Revised Brown plan for rainy-day fund gets bipartisan support

Revised Brown plan for rainy-day fund gets bipartisan support
Democrats and Republicans have come to a compromise on the rainy-day fund proposal by Gov. Jerry Brown, seen above at the California Democratic Convention in March. (Cheryl A. Guerrero / Los Angeles Times)

Gov. Jerry Brown's reelection bid received a boost Thursday when top Democrats and Republicans in the Legislature united behind a compromise version of his plan to save money in a rainy-day fund and pay off state debt.

The bipartisan accord advances Brown's efforts to stabilize California's rocky finances and vindicates his high-profile decision to call a special legislative session on the issue, focusing attention on his proposal in the run-up to the June primary.


Negotiations with lawmakers led to several changes in Brown's original plan, including ensuring more dependable deposits into the rainy-day fund, placing stricter rules on when cash can be withdrawn and requiring that some money be used to reduce debt.

The Legislature is expected to vote on the measure next week. If passed, it will be placed on the November ballot.

"There's nothing complicated about the idea of saving money and exercising fiscal restraint, but it's not always easy to do," Brown said in a statement Thursday. "Democrats and Republicans have come together to create a rainy-day fund that ensures we're not only saving for the next downturn but also paying off our debt."

The deal was a test of the changed political dynamic in the Capitol, where criminal investigations have eliminated Democrats' supermajority in the Senate. Because the proposal is a constitutional amendment and requires a two-thirds vote, Brown needed to win over some Republicans.

The governor also faced concerns from Senate leader Darrell Steinberg (D-Sacramento), who wanted to ensure that enough money would remain to restore more social services cut during years of budget crises.

But in this election year, a measure with potentially broad voter appeal was likely to pass from the start. Legislative leaders from both parties already favored the broad outlines of the governor's plan.

Even one of Brown's Republican opponents in the June 3 primary, former U.S. Treasury official Neel Kashkari, said he supported it.

"The way things look now, there's no threat to Brown," said Larry Gerston, a political science professor at San Jose State.

The final agreement provided a rare opportunity for unity among legislative leaders from both sides of the aisle. Assembly Speaker John A. Pérez (D-Los Angeles), who began pushing for a new reserve fund savings plan last year, called it "a strong example of what is possible when we all work together."

In the negotiations, Republicans abandoned a separate proposal for a rainy-day fund, one hotly opposed by Democrats and already scheduled for the November ballot.

Brown agreed to tighter rules on deposits into — and withdrawals from — the fund. For example, his original plan would have reserved only spikes in revenue from capital gains taxes. The revised plan would require an additional 1.5% of general-fund revenue to be set aside.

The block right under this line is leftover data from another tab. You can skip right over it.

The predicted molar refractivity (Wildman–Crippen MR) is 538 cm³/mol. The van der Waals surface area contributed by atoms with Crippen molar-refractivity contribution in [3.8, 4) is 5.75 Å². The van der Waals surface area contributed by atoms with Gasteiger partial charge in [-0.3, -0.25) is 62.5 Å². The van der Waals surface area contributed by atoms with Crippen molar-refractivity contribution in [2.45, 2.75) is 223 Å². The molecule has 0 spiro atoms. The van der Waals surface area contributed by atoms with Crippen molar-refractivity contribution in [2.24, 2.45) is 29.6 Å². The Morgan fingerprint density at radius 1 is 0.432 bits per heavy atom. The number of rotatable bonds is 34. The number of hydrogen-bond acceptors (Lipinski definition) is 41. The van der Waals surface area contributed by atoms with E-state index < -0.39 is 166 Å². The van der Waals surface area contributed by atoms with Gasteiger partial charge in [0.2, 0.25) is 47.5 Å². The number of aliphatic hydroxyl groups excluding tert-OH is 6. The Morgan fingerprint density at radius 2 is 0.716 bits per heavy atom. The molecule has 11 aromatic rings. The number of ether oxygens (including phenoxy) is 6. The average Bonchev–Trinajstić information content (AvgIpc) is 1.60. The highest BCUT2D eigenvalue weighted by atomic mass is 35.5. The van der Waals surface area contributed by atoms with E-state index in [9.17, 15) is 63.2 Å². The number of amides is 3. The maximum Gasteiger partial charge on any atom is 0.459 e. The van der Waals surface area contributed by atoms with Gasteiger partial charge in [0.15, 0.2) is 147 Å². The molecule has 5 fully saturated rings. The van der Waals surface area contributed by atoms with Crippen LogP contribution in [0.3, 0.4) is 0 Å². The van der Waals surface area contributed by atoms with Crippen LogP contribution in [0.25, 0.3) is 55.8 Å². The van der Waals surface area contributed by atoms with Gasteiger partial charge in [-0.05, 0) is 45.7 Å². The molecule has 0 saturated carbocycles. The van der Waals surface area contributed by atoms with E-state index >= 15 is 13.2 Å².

Half of the money would go into the rainy-day fund; the other half would be used to pay debt and cover long-term costs such as public pensions.

"Instead of stockpiling money while ignoring looming debt, this smarter approach locks the state into saving and attacks our wall of debt and unfunded liabilities," Steinberg said in a statement.

Earlier this week, legislative analysts detailed $200 billion in long-term costs, including teacher pensions and healthcare for retired state workers, that still need to be addressed by state leaders.


Under the new plan, money could be withdrawn from the rainy-day fund only when general-fund revenues fall below the highest level of spending in the previous three years, meaning the state was struggling to meet its obligations.

Brown's original proposal would have allowed withdrawals with an emergency declaration from the governor and a majority vote in the Legislature, a standard that Republicans said was too lax.

"Republicans have long fought for this type of protection for Californians," said a statement from Senate GOP leader Bob Huff (R-Diamond Bar). "Good things happen when we can work together to benefit all Californians — I am confident the people will agree when they get to vote for it on the November ballot."

Thursday's agreement came nearly a week before Brown is expected to release his updated budget proposal for the next fiscal year. It cleared a major issue from the negotiating table as the governor and lawmakers prepare their annual debate over state spending.

Revenue from taxes on personal income and corporations has exceeded the governor's January estimates by $2 billion, according to the nonpartisan Legislative Analyst's Office.

Much of the money will be directed to schools and community colleges and to higher payments into its largest pension fund.